Sunday, August 17, 2008

Ordering process and inventory position

Ordering policy describes how ordering takes place in response to demand.
Ideally, we would like a policy which is optimal in some sense. However, usually such policies are quite complex. Instead, we shall settle for a simple ordering policy which is "nearly optimal". To define the policy, however, we need to introduce a new concept - inventory position.
At first glance, it might seem our ordering decision should be driven by the on-hand inventory level,
alone. However, as in life, in inventory management it pays to think ahead - in this case we need to think
one lead-time ahead. The reason is that future inventory levels are affected by both the on-hand inventory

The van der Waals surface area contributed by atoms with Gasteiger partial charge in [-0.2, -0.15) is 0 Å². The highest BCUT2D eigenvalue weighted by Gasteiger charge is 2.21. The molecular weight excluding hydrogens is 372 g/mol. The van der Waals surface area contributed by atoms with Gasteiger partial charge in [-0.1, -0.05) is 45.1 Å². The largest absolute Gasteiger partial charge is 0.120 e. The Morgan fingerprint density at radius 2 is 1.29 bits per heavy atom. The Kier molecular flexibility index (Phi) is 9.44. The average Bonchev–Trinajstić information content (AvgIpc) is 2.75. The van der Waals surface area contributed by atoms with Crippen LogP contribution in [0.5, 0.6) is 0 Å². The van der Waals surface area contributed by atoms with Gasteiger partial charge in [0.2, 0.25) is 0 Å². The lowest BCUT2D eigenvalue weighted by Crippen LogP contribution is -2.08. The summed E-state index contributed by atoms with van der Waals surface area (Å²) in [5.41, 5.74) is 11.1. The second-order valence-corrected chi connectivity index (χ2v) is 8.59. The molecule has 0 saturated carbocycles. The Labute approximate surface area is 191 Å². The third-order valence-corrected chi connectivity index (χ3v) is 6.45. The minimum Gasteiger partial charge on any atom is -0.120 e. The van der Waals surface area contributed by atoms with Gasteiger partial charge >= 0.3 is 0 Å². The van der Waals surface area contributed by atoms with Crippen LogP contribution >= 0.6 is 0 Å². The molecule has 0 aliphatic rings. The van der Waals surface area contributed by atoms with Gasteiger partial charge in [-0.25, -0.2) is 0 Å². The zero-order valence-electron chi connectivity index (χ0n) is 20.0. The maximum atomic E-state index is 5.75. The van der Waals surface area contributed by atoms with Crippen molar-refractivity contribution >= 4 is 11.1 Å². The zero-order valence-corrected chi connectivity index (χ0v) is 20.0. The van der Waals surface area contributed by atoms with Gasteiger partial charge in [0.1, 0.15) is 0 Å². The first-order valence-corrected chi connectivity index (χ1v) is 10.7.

and the orders in the pipeline that are due to arrive.
Inventory position captures this idea. Inventory position is the total amount on-hand plus the total amount on-order.
Keeping a careful eye on the inventory position reduces the nasty tendency to overshoot and undershoot
the inventory that lead times typically engender. An important fact to recognize is that we can regulate
the inventory position by simply placing an order or by holding back orders. In other words, the inventory
position is controllable.

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